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Photo courtesy of Daniel Watson

Creative Nonfiction

Snapshots of Love

By Lori Sebastianutti

* In 2011, after six years of teaching French as a Second Language to 150 students ranging in ages from 9 to 14, I decided to take a leave of absence to devote myself to becoming a full- time fertility patient. During the last week of June, I allowed my students to chalk on the board during their free time. 

 Seven types of love were coined based on the classical readings of Plato and Aristotle. Among them are Pragma, Philia, Agape, Storge, and Philautia


Pragma: a practical love founded on reason or duty and one’s long-term interests

Every day for six years of my life, six classes of approximately 25 students would stand in line outside my French room and wait for me to give them the signal to enter. Bonjour Madame, they would say. Twenty-five different pitches of a child’s voice. I would respond with 25 bonjours of my own. 

On many occasions I heard “I like French more than gym class.” Did they like conjugating verbs, or looking up words in the French-English dictionary? Probably not. But they liked songs, games, and skits. Whether it was the juniors belting out C’est le weekend to the tune of The Flintstones' theme song every Friday or the seniors bopping their heads to French rap  while completing seatwork, my French room was the place to be. They also enjoyed tasting maple treats and playing winter sports outside in honor of Quebec’s annual winter carnival. They loved earning raffle tickets for speaking French in class for the chance to win prizes at the end of each month. I couldn’t make children but I could watch large toothy grins form while they rose to accept their Certificats de Mérite each month to a chorus of cheers and applause. I could channel all the love I could muster into my chosen profession, even while experiencing intense grief, so these beautiful children could experience joy. 

Philia: friendship founded on the basis of goodwill. This type of love is associated with companionship, dependability, and trust. 

While earning my Bachelor of Education, my associate teacher told me that when building rapport with my future students I should remember the motto “ friendly, not friends.” I thought this wise advice at the time but during my almost eight-year struggle to become a mother my perspective shifted. With each passing year and no pregnancy, my circle of friends dwindled to just a few loyal companions. I wasn’t easy to be around and my fertile peers couldn’t truly understand the sorrow I was experiencing. When conversations shifted from exciting new resources and professional development opportunities to Braxton Hicks contractions and nursing bras, I stopped attending our monthly girls’ nights. Those once vital friendships never recovered. But in the faces of those 150 souls, I found the purest of friendships. We equally depended on and trusted one another. I was there for 40 minutes of their day to teach them French and they were there help fill the empty hole that infertility had carved into my life. 

Agape: a universal love such as the love for strangers, nature, or God. It encompasses the modern concept of altruism and is based on the unselfish concern for the welfare of others. 

My students were oblivious to my pain. Of course, there were many days taken off for bloodwork and ultrasounds, surgeries and procedures but I wanted them to feel lightness and glee when I was standing in front of them. Beyond my academic expectations of them, all they had to do was exist and allow me a space to spread my gifts. People of faith believe that God is in everyone and everything. If that is the case, then there is no more accurate description of God than in the body and soul of a trusting child.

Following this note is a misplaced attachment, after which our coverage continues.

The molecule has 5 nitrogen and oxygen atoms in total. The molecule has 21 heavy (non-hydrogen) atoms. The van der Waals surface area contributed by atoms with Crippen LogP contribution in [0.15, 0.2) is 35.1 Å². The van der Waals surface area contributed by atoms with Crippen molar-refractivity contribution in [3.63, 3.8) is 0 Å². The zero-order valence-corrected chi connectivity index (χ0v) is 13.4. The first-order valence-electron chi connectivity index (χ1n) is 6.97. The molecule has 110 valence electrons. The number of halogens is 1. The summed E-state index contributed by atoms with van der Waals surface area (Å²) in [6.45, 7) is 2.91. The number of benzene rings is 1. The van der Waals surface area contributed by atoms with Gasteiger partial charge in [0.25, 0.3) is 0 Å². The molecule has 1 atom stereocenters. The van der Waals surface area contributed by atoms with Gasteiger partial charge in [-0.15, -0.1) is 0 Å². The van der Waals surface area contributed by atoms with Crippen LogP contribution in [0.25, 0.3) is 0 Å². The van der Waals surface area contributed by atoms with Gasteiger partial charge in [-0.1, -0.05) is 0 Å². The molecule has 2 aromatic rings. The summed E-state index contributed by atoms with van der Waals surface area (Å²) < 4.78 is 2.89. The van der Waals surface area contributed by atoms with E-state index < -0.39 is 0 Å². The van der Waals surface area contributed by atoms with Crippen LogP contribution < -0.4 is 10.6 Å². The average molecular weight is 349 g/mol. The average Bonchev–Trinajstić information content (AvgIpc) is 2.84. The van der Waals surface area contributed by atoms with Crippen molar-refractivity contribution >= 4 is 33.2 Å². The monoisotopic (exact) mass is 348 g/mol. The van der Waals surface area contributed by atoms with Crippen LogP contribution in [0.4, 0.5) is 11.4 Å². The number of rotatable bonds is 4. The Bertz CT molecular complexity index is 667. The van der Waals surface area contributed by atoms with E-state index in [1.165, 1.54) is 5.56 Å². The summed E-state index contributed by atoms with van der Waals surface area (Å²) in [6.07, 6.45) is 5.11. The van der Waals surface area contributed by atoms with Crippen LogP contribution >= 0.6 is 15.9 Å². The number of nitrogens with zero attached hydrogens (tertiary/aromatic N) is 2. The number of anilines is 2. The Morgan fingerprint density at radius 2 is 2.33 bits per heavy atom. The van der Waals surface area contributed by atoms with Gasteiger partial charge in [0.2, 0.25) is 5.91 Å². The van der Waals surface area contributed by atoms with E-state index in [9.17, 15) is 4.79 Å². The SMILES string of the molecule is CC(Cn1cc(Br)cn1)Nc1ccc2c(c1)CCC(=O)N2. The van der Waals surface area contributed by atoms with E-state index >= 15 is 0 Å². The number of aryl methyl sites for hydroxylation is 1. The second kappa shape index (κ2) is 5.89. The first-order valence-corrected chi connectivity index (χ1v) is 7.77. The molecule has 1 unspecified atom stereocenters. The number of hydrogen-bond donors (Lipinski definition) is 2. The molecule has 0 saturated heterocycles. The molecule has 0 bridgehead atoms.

Storge: familial love; the fondness born out of a familiarity or dependence. 

“Thank goodness they go home to their parents at three o’clock,” a colleague of mine once said in the staffroom after a particularly challenging day. She would then leave behind the stress of her day and reunite with her young family. When I was trying to become a mother, I went home to an empty house until my husband got home from work. Vegetables sautéing in the pan, hardwood floors cracking in the heat and the hum of the furnace echoed in the silence. When we sat down to dinner, I would tell him of something cute one of my students had said or show him something one had made me like a card or a plastic cord bracelet. I would return to school the next day, knowing I had the privilege of nurturing someone else’s child. They weren’t mine, but for a brief moment in their lives, they needed me. 

Philautia: self-love, appraisal of our own worth. The vehicle through which we think, feel, and act as it relates to our relationship with ourselves. 

I didn’t feel a lot of self-love during those six years. I hated my body for failing to achieve a pregnancy month after month. Infertility skewed my views on femininity and womanhood. Who am I if not a mother? In the rare moments that I didn’t question this, society made sure I did. Pregnancy, babies, motherhood; these concepts shouted at me from every corner of my life, at family events, in the media, and online. Everywhere that is, except in this one room with these incredible children. They didn’t care if I was a mother. I was their teacher and that was more than enough. 


Lori Sebastianutti is a writer and teacher from Ontario, Canada. She is the former managing editor of the Fertility Matters Canada blog. Her essays have been published in The Hamilton Review of Books and are forthcoming in The Humber Literary Review and The New Quarterly. You can read more of her work at

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